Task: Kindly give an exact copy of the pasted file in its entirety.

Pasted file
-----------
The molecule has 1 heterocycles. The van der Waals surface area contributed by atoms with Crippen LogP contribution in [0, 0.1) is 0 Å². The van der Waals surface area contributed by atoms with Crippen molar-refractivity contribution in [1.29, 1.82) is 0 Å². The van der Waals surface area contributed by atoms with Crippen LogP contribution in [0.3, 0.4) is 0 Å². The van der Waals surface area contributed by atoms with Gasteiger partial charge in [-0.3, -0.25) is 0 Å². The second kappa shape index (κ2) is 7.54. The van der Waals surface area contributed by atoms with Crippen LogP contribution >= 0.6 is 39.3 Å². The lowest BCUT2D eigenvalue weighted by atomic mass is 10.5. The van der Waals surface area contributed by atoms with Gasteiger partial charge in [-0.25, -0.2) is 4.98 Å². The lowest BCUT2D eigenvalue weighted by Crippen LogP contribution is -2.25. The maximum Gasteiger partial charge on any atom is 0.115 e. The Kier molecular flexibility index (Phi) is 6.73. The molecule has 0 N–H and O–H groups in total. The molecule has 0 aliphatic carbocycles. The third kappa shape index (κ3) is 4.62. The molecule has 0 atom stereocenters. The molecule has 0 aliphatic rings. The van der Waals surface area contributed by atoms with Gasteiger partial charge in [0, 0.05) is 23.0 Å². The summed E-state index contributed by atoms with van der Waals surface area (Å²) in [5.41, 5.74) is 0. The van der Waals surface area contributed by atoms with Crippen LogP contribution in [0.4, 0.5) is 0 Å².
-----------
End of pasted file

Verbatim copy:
The molecule has 1 heterocycles. The van der Waals surface area contributed by atoms with Crippen LogP contribution in [0, 0.1) is 0 Å². The van der Waals surface area contributed by atoms with Crippen molar-refractivity contribution in [1.29, 1.82) is 0 Å². The van der Waals surface area contributed by atoms with Crippen LogP contribution in [0.3, 0.4) is 0 Å². The van der Waals surface area contributed by atoms with Gasteiger partial charge in [-0.3, -0.25) is 0 Å². The second kappa shape index (κ2) is 7.54. The van der Waals surface area contributed by atoms with Crippen LogP contribution >= 0.6 is 39.3 Å². The lowest BCUT2D eigenvalue weighted by atomic mass is 10.5. The van der Waals surface area contributed by atoms with Gasteiger partial charge in [-0.25, -0.2) is 4.98 Å². The lowest BCUT2D eigenvalue weighted by Crippen LogP contribution is -2.25. The maximum Gasteiger partial charge on any atom is 0.115 e. The Kier molecular flexibility index (Phi) is 6.73. The molecule has 0 N–H and O–H groups in total. The molecule has 0 aliphatic carbocycles. The third kappa shape index (κ3) is 4.62. The molecule has 0 atom stereocenters. The molecule has 0 aliphatic rings. The van der Waals surface area contributed by atoms with Gasteiger partial charge in [0, 0.05) is 23.0 Å². The summed E-state index contributed by atoms with van der Waals surface area (Å²) in [5.41, 5.74) is 0. The van der Waals surface area contributed by atoms with Crippen LogP contribution in [0.4, 0.5) is 0 Å².